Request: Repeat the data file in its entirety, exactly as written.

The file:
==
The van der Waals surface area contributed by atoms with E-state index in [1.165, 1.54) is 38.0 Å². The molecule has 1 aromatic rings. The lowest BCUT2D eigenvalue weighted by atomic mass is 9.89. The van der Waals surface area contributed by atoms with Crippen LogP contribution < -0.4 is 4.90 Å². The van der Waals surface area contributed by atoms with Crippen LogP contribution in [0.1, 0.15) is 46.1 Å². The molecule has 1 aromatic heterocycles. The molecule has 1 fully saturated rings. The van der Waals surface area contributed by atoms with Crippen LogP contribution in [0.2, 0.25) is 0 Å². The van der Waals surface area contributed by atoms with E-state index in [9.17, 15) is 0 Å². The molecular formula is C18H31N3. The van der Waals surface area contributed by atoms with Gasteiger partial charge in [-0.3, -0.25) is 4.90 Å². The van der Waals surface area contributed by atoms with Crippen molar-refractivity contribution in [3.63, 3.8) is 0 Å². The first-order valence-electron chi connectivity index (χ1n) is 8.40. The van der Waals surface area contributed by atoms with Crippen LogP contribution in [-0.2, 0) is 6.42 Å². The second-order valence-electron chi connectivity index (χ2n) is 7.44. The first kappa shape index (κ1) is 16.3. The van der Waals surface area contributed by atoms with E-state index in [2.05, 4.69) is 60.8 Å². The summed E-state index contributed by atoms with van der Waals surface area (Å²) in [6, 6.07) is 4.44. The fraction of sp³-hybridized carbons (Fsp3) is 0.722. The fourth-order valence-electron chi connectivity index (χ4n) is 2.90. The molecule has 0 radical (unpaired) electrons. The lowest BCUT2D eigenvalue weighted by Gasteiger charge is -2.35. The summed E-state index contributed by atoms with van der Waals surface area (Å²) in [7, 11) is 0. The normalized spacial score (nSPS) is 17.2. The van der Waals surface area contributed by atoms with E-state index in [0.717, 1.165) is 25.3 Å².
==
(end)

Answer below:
The van der Waals surface area contributed by atoms with E-state index in [1.165, 1.54) is 38.0 Å². The molecule has 1 aromatic rings. The lowest BCUT2D eigenvalue weighted by atomic mass is 9.89. The van der Waals surface area contributed by atoms with Crippen LogP contribution < -0.4 is 4.90 Å². The van der Waals surface area contributed by atoms with Crippen LogP contribution in [0.1, 0.15) is 46.1 Å². The molecule has 1 aromatic heterocycles. The molecule has 1 fully saturated rings. The van der Waals surface area contributed by atoms with Crippen LogP contribution in [0.2, 0.25) is 0 Å². The van der Waals surface area contributed by atoms with E-state index in [9.17, 15) is 0 Å². The molecular formula is C18H31N3. The van der Waals surface area contributed by atoms with Gasteiger partial charge in [-0.3, -0.25) is 4.90 Å². The van der Waals surface area contributed by atoms with Crippen molar-refractivity contribution in [3.63, 3.8) is 0 Å². The first-order valence-electron chi connectivity index (χ1n) is 8.40. The van der Waals surface area contributed by atoms with Crippen LogP contribution in [-0.2, 0) is 6.42 Å². The second-order valence-electron chi connectivity index (χ2n) is 7.44. The first kappa shape index (κ1) is 16.3. The van der Waals surface area contributed by atoms with E-state index in [2.05, 4.69) is 60.8 Å². The summed E-state index contributed by atoms with van der Waals surface area (Å²) in [6, 6.07) is 4.44. The fraction of sp³-hybridized carbons (Fsp3) is 0.722. The fourth-order valence-electron chi connectivity index (χ4n) is 2.90. The molecule has 0 radical (unpaired) electrons. The lowest BCUT2D eigenvalue weighted by Gasteiger charge is -2.35. The summed E-state index contributed by atoms with van der Waals surface area (Å²) in [7, 11) is 0. The normalized spacial score (nSPS) is 17.2. The van der Waals surface area contributed by atoms with E-state index in [0.717, 1.165) is 25.3 Å².